Psychotherapy for Anxiety disorders
Anxiety disorders entail symptoms of extreme nervous conditions causing high levels of distress consequently interfering with a person's normal daily life. People suffering from Anxiety disorders are always in constant fear and worry and later, if left untreated, depression. As the most common of all emotional disorders, Anxiety disorders affect over 25 million Americans according to the American Psychological Association report (2009). In the effort to obtain relief from these symptoms, some patients opt to indulge in drug and alcohol abuse. This indulgence affects their performance both at school and work as well as their social relationships .
Most common symptoms include worry and fear to overwhelming extents, obsessive thoughts that are uncontrollable, constantly recurring nightmares, painful memories and physical symptoms like an uncomfortable stomach, thumping heart and tension in the muscles. In some cases patients experience difficulty in sleeping, nausea, a dry mouth, cold sweaty hands and dizziness (Hyman, & Pedrick, 2012).
Some people mistake normal feelings or nervousness for Anxiety Disorders. Anxiety, at a mild form, is an ordinary human emotions that all individuals experience at different points in their lives depending on the situation they encounter (DiTomasso, 2006). These situations are for instance; before taking an exam, before making a life-time decision that is extremely important to the individual or simply experiencing a problem or pressure in one's place of work. These symptoms are not an evidently, a proof of an Anxiety disorder.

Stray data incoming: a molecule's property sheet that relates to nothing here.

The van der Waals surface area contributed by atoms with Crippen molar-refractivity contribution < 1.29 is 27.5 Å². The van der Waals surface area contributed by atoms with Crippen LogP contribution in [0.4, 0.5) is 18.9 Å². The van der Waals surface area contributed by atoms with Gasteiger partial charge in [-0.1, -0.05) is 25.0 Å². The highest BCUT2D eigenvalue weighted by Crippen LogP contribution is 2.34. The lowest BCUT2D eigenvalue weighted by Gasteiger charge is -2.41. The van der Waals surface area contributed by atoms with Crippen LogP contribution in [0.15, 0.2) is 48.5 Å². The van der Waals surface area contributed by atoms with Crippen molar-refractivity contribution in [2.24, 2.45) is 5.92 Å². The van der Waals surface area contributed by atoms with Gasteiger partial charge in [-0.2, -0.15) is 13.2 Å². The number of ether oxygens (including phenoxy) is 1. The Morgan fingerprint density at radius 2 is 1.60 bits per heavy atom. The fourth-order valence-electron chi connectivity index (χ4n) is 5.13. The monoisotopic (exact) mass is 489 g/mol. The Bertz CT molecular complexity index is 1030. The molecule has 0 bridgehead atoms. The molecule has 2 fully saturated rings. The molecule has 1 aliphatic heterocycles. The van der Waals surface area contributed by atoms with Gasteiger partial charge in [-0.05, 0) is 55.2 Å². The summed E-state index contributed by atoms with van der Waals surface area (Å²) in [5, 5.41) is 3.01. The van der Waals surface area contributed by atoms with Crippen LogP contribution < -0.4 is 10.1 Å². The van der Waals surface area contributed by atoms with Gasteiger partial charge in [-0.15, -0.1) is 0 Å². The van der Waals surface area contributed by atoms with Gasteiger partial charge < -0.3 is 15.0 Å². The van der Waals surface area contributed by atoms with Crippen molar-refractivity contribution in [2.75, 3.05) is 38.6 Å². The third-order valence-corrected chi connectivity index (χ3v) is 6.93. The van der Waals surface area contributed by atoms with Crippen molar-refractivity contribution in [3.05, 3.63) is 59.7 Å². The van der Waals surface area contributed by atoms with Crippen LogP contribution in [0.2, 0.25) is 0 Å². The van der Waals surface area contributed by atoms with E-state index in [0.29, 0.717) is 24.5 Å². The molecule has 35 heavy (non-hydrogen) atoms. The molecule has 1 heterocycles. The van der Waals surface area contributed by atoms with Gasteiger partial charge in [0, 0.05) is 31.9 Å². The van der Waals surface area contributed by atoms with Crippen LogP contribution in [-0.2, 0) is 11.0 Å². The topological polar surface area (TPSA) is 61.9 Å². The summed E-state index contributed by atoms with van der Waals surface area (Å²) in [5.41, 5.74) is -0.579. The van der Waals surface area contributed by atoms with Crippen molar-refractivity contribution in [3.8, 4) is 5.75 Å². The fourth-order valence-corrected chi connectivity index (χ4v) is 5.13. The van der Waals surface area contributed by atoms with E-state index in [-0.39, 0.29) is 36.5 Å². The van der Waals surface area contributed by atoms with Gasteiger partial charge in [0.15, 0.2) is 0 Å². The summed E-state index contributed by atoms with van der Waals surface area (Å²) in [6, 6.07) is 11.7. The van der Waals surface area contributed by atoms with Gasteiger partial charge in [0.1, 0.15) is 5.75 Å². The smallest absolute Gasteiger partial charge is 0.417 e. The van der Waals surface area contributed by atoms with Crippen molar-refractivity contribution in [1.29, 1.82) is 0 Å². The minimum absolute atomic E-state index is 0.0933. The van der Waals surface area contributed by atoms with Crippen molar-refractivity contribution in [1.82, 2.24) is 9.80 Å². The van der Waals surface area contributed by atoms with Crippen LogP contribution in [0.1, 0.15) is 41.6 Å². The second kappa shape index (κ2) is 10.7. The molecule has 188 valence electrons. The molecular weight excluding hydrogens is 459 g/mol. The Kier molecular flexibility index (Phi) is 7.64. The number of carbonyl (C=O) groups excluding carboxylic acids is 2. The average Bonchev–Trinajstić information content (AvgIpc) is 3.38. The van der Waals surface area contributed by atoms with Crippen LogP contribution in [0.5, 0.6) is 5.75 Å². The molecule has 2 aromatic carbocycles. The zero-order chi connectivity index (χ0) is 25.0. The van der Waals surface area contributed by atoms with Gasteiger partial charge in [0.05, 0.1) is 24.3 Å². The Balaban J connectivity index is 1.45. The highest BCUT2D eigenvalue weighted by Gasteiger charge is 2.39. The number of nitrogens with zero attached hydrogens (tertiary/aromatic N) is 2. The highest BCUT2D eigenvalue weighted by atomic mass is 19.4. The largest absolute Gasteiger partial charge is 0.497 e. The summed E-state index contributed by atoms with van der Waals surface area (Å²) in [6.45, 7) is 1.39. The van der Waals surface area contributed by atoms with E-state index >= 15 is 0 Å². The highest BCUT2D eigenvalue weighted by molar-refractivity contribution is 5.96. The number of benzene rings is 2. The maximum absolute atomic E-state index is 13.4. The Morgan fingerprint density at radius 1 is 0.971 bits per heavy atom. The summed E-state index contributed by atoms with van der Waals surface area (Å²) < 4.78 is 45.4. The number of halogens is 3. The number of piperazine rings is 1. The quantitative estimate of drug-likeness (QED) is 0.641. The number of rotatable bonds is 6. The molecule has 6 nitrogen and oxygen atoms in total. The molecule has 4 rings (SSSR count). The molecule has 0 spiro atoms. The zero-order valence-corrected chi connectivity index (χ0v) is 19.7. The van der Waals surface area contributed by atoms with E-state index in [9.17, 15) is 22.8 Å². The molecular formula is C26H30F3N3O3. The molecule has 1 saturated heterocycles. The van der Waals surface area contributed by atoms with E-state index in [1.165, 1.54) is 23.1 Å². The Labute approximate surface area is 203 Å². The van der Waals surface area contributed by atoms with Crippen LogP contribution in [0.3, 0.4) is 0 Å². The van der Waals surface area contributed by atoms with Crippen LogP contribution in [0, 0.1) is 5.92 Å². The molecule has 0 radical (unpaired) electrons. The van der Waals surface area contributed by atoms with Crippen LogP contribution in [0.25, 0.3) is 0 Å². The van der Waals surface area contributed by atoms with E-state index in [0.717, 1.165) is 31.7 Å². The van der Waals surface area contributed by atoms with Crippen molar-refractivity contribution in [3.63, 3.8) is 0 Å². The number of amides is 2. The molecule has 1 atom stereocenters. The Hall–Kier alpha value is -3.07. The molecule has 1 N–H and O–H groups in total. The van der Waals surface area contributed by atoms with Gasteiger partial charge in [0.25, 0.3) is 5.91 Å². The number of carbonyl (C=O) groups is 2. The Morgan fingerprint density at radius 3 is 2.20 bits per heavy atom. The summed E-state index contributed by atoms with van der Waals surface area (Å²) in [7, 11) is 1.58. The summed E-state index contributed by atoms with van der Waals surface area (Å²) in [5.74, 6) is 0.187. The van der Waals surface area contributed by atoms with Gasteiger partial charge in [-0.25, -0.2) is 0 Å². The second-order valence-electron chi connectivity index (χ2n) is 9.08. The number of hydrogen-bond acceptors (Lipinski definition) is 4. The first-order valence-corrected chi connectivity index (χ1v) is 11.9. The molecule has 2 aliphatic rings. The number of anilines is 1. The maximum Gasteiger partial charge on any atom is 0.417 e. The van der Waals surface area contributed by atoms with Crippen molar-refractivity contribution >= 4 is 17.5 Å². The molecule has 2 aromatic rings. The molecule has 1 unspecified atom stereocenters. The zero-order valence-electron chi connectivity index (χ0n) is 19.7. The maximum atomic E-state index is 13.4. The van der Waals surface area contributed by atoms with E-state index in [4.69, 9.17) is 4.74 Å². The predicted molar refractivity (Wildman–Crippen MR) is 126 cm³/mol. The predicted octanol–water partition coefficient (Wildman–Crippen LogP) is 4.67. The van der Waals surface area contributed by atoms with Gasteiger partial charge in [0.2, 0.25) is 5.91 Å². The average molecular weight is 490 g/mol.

Types of Anxiety disorders
Patients with this type of disorder experience sudden and often occurrence of panic attacks that brings terror and an overwhelming amount of distress (Hersch,2003). Without warning, the constant occurrence of such attacks bring both physical and psychological distress. In the event of an attack, patients sweat, experience chest pains and numbness, they tremble and shake and at times chock and loose breath (Eifert, & Forsyth,2005). These patients feel disconnected from their peers and live in fear of loosing complete control of their sanity. In the case of a severe attack, these people think it is a deadly condition such as a heart attack (Norton, 2012).